Most W&M employees working remotely will continue through July 31. Under the supervision of Cabinet members and Human Resources, specific plans for each department or unit will be developed and shared by managers the week of July 20. While W&M will continue to emphasize telework to the maximum extent possible this fall, we will be increasing in-person work for employees. This will be combined with adaptations to our physical plant and workplace practices that protect community health. Consistent with CDC and VDH guidelines for workplaces, we will systematically rearrange the physical environment to provide for physical distancing, install plexiglass barriers and signage, require appropriate personal protective equipment of employees — and provide ample opportunities for manager training and employee feedback.

W&M will also provide a symptom-tracking app to community members that will issue a daily prompt to assess symptoms. W&M is also installing touchless thermometers on campus. William & Mary is developing a testing program that will likely require students test for COVID-19 upon arrival, and will allow employees to take advantage of optional testing services partially subsidized by the university.

A single column table for formatting purposes.
Work Modes & Schedules

William & Mary will continue to emphasize telework to the maximum extent possible; most employees working remotely will continue through July 31. In July, each member of the President’s Cabinet, with their direct reports, will determine the appropriate mode of work for each unit to meet the university’s mission most effectively, while making modifications as needed, given the current public health context. For those required to work on campus, options for alternative work schedules and physical distancing within the workplace will be employed where appropriate.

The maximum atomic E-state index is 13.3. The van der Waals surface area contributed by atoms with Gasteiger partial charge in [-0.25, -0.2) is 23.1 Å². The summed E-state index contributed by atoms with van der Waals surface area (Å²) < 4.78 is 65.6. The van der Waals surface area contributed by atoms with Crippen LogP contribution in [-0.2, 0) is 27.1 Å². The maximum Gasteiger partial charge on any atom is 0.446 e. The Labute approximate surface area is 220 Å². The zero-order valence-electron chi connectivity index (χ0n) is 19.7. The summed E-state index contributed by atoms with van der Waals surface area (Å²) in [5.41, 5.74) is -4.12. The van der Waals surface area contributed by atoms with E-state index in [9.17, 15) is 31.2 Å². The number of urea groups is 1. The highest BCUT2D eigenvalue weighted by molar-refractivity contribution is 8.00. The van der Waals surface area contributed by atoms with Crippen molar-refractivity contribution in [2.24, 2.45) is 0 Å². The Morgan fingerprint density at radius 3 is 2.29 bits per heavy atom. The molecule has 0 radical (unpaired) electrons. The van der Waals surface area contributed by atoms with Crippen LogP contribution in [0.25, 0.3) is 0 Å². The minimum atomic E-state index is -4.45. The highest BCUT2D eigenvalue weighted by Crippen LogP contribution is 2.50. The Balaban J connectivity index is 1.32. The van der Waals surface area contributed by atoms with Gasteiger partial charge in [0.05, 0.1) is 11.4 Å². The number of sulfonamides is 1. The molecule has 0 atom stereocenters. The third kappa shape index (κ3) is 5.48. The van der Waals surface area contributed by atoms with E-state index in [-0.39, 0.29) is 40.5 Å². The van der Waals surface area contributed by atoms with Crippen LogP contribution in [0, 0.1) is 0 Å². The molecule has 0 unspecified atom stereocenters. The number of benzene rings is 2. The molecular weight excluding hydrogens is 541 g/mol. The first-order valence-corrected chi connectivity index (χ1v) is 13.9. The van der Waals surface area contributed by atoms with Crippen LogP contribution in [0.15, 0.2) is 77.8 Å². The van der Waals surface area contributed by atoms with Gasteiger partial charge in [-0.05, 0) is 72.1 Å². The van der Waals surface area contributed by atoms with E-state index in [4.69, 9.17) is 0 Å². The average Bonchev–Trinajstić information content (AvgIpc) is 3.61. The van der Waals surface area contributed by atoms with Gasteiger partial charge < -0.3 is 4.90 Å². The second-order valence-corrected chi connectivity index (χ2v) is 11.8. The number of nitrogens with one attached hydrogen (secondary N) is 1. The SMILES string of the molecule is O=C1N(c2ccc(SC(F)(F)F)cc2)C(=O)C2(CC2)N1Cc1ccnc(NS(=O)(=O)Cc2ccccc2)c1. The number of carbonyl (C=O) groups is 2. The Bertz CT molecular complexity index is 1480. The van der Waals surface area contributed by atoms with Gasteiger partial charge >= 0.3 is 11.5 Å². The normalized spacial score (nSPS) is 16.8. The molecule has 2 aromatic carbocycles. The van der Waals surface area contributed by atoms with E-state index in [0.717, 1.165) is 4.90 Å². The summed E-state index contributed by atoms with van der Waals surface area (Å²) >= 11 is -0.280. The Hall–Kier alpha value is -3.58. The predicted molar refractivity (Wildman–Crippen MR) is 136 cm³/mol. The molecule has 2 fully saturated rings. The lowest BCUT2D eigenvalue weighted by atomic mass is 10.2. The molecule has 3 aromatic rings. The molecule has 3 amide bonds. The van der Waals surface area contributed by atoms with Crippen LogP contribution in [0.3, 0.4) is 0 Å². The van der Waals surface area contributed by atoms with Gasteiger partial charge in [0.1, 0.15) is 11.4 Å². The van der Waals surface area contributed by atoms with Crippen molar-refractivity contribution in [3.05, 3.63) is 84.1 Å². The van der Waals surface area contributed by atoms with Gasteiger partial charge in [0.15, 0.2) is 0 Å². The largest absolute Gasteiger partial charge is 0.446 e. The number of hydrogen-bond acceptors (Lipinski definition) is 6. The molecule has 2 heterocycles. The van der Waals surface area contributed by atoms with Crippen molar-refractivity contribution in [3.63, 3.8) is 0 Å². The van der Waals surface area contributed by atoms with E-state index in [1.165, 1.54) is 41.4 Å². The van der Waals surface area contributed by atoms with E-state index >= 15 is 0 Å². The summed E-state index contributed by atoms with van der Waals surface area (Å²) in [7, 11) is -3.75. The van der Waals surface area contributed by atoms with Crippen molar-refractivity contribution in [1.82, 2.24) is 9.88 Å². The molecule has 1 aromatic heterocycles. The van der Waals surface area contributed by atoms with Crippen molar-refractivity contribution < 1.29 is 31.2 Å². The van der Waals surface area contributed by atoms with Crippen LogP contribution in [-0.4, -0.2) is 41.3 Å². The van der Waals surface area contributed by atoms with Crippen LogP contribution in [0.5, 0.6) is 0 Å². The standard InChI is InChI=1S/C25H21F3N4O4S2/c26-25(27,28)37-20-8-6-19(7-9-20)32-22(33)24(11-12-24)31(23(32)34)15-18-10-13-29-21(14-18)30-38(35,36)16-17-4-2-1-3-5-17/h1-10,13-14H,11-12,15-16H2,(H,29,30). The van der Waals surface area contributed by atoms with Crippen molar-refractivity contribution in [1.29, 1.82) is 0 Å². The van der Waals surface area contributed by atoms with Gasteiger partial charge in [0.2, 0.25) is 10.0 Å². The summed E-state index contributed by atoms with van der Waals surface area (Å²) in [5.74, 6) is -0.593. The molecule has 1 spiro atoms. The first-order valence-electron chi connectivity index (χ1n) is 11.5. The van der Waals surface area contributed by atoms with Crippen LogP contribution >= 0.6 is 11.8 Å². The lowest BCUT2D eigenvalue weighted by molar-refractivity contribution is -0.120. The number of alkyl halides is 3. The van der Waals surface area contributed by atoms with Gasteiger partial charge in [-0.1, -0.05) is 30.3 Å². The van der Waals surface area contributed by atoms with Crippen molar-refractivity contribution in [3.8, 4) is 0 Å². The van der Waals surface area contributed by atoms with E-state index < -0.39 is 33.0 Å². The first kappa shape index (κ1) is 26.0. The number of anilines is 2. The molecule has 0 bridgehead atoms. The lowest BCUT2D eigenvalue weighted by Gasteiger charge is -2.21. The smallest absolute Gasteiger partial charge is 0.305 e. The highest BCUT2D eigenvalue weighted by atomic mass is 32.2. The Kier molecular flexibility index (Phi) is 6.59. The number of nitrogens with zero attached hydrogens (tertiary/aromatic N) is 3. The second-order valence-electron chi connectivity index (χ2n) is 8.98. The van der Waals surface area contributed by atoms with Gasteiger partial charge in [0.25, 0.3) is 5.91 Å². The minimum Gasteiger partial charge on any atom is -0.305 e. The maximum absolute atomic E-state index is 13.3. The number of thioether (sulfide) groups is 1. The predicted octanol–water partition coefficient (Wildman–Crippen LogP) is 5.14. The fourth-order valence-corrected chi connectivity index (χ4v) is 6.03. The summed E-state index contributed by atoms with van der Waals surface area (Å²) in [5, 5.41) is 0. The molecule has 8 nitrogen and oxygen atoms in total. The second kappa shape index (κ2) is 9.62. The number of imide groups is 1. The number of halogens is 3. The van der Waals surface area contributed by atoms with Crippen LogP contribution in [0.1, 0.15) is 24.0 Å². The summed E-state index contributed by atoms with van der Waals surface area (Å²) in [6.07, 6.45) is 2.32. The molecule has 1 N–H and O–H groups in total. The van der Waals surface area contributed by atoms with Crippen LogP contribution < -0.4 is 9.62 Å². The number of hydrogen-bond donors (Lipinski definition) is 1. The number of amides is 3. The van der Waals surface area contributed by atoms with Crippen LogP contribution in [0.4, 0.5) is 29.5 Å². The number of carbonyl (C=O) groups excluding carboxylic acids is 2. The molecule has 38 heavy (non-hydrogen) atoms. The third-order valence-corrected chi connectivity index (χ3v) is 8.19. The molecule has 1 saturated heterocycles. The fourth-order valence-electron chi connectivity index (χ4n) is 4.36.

• July 17: Plans will be finalized for core, on-campus functions and those that should continue to work remotely. Supervisors will seek input from employees before finalizing plans with Cabinet members.
  • Week of July 20: Supervisors will communicate approved plans to employees. A town hall on returning to campus will be held to discuss workplace safety and related matters.
  • Aug. 8: Students arrive on campus, physical adaptations will have been implemented.

A Cabinet member may determine that a department can continue working remotely, or blend modes of work, while meeting the university’s mission. As some employees continue to work remotely, work-related activities may require them to return to campus periodically. Thus, each plan for these departments should identify the extent to which employees will be expected to continue working remotely and what activities or circumstances will require employees to return to campus.

Plans should consider adjusting modes of work:

  • Time: Adjusting time, pace and schedule of operating hours to de-densify workspaces. Examples include expanding the work day, increasing number of days in the work week, setting different shifts, shortening service hours and adopting a four-day work week of 10-hour days.